Dead can dance

Politics + Other Mistakes
By AL DIAMON  |  April 23, 2014

In case you missed it, Ed Muskie last month endorsed independent Eliot Cutler for governor.

This is remarkable for a number of reasons. For one thing, Muskie — the former governor, US senator and secretary of state — was one of the founders of the modern Democratic Party in Maine. His loyalty to its nominees is legendary. For another, although Cutler makes much of having once worked for Muskie, that was long before the candidate gave up public service for high-paying jobs with the influence-peddling industry in places like China.

And finally, there’s the little matter of mortality.

The Muskie in question died in 1996.

The Muskie who drafted the endorsement (published as an op-ed in the March 28 Bangor Daily News) is his son, Edmund Junior, known as Ned. “Were he alive today, I believe [Muskie Senior] would proudly support Eliot for governor,” Junior wrote, dismissing the environmental groups that are backing Democratic hopeful Mike Michaud as “purely partisan,” a claim his Dem-to-the-core dad might have found amusing.

There’s an ironic footnote to all this: One person (among many) who will certainly not be voting for Cutler this November is Ned Muskie, who’s a resident of Washington, D.C.

Still, the exhumation of a Maine political icon to advance the electability of a current candidate has its appeal. Unlike the endorsements of living people, there’s no way the deceased can make comments that might embarrass the campaign, get caught in unseemly liaisons or be indicted for legal transgressions. In nearly every way, the residents of cemetery row have to be considered superior endorsers when compared to the living.

Which explains the work crew busy digging up Margaret Chase Smith. Smith, the former Republican US senator, hasn’t held elected office since 1972 and cast off this mortal coil in 1995, but she’s still regarded with reverence by many older Mainers. As a result, all three campaigns booked séances in hopes of convincing her spirit to bless one of them. To date, Smith has been unresponsive, but once Cutler, Michaud, and GOP Governor Paul LePage start pounding on her coffin lid, they may make enough noise to wake the dead.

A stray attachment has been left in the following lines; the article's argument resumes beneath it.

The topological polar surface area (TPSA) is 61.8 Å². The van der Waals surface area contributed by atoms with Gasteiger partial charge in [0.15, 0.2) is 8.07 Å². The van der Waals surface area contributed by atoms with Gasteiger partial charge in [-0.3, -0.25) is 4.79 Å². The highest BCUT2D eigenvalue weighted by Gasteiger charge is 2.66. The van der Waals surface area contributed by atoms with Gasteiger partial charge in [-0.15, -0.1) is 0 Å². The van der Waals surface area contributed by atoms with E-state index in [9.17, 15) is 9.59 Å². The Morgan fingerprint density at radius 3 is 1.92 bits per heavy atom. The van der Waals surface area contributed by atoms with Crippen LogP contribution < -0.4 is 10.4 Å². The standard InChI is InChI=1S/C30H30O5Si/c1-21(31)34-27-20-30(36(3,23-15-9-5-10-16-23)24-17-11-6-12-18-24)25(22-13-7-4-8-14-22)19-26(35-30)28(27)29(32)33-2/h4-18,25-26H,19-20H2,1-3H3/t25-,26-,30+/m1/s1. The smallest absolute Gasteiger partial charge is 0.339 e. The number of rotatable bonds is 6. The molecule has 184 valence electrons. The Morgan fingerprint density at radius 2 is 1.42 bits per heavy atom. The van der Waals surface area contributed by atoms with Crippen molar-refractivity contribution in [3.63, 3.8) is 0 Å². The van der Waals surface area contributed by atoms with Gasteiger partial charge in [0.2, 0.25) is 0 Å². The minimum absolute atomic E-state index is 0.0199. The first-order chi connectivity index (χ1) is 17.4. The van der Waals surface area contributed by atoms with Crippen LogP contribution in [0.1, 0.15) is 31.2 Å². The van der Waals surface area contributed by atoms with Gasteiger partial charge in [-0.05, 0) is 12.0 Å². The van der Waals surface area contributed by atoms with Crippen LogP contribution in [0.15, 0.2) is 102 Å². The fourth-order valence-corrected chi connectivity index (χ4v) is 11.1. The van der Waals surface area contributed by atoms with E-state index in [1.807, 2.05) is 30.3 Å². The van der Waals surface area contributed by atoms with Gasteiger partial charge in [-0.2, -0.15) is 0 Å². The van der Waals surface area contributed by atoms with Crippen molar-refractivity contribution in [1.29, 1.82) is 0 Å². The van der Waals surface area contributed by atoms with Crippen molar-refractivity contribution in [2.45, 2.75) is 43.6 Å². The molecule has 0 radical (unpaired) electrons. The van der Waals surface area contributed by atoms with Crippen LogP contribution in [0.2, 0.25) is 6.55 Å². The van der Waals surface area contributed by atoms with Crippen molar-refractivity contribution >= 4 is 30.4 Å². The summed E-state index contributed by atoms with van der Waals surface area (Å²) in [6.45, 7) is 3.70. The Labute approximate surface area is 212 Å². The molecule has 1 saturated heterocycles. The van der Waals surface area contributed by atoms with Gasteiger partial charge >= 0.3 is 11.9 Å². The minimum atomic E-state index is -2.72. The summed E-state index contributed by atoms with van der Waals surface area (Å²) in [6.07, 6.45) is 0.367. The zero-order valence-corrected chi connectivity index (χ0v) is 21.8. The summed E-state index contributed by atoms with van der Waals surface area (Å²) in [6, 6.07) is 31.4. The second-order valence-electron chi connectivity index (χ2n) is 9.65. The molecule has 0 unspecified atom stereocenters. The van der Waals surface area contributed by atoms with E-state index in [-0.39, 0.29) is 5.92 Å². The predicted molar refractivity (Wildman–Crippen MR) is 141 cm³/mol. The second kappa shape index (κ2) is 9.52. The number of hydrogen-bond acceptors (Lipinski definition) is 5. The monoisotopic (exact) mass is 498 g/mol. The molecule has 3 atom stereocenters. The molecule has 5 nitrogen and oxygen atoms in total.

Campaign-funded mediums have also made similar efforts to bring forth the specters of such deceased Maine political luminaries as Percival Baxter (former governor, creator of Baxter State Park; packed it in back in 1969), Thomas Brackett Reed (former speaker of the US House of Representatives; bought the farm in 1902), William Pitt Fessenden (ex-US senator and secretary of the treasury during the Civil War; croaked in 1869), and John Baldacci (ex-congressman and governor; refuses to stay dead in spite of repeated attempts to bury him).

There’s nothing like being placed in a grave to enhance somebody’s popular appeal.

By comparison, having some living politician say nice things about you is virtually worthless. Ask any Democrat running in Lewiston whether they’d rather have the endorsement of state Senate President Justin Alfond (technically alive) or former state Representative Louis Jalbert (indefinitely postponed in 1989), and they’ll tell you the Jalbert legacy of backroom wheeling and dealing is still worth a few thousand more votes.

1  |  2  |   next >
| More


Most Popular
ARTICLES BY AL DIAMON
Share this entry with Delicious
  •   THIS IS AN OUTRAGE  |  July 16, 2014
    Politics and other mistakes
  •   BETWEEN THE DYING AND THE DEAD  |  July 11, 2014
    Being politically deceased, you’d think Steve Woods would give us a break by putting on a dark suit, lying down in a coffin, and closing his eyes.
  •   ALL THE WRONG CHOICES  |  July 07, 2014
    Reform is in the air. Olympia Snowe and the Portland Press Herald are calling for changes in the way we elect our leaders in order to restore public confidence, end gridlock, and reverse global warming. There’s a much better chance they’ll accomplish that last one than either of the other two.  
  •   INSIDE GAME  |  June 25, 2014
    The university system’s decision to add Demeritt to its roster at a salary of $125,000 a year generated criticism because it was done by ignoring normal hiring procedures and came at a time when the system is facing budget shortfalls, program cuts, and layoffs. Demeritt is going to have to hit a lot of three-pointers to make up for all that negative reaction.
  •   WHICH WAY DO I TURN?  |  June 18, 2014
    Bruce Poliquin has a big problem.

 See all articles by: AL DIAMON